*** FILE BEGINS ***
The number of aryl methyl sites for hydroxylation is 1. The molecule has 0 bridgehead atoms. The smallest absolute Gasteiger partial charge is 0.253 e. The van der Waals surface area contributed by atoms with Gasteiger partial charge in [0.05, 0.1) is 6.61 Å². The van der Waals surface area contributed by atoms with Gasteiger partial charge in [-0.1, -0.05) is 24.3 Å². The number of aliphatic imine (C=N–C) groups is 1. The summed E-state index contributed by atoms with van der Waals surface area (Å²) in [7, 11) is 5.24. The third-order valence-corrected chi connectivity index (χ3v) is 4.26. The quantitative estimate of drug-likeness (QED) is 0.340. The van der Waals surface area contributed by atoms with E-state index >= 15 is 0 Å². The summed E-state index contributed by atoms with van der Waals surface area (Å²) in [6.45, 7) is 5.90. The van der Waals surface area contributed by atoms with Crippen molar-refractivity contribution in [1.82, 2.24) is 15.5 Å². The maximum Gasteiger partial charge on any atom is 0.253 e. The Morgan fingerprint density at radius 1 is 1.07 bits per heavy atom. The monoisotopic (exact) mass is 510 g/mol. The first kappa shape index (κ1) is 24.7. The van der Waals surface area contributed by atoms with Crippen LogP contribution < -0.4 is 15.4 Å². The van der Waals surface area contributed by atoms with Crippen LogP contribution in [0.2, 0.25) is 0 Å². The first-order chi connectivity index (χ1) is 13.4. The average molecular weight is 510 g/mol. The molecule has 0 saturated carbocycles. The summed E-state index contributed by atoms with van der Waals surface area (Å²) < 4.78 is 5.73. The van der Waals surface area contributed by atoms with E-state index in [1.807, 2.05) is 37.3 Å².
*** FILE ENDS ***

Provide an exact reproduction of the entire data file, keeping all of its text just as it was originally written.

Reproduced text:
The number of aryl methyl sites for hydroxylation is 1. The molecule has 0 bridgehead atoms. The smallest absolute Gasteiger partial charge is 0.253 e. The van der Waals surface area contributed by atoms with Gasteiger partial charge in [0.05, 0.1) is 6.61 Å². The van der Waals surface area contributed by atoms with Gasteiger partial charge in [-0.1, -0.05) is 24.3 Å². The number of aliphatic imine (C=N–C) groups is 1. The summed E-state index contributed by atoms with van der Waals surface area (Å²) in [7, 11) is 5.24. The third-order valence-corrected chi connectivity index (χ3v) is 4.26. The quantitative estimate of drug-likeness (QED) is 0.340. The van der Waals surface area contributed by atoms with E-state index >= 15 is 0 Å². The summed E-state index contributed by atoms with van der Waals surface area (Å²) in [6.45, 7) is 5.90. The van der Waals surface area contributed by atoms with Crippen molar-refractivity contribution in [1.82, 2.24) is 15.5 Å². The maximum Gasteiger partial charge on any atom is 0.253 e. The Morgan fingerprint density at radius 1 is 1.07 bits per heavy atom. The monoisotopic (exact) mass is 510 g/mol. The first kappa shape index (κ1) is 24.7. The van der Waals surface area contributed by atoms with Crippen LogP contribution < -0.4 is 15.4 Å². The van der Waals surface area contributed by atoms with Crippen LogP contribution in [0.2, 0.25) is 0 Å². The first-order chi connectivity index (χ1) is 13.4. The average molecular weight is 510 g/mol. The molecule has 0 saturated carbocycles. The summed E-state index contributed by atoms with van der Waals surface area (Å²) < 4.78 is 5.73. The van der Waals surface area contributed by atoms with E-state index in [1.807, 2.05) is 37.3 Å².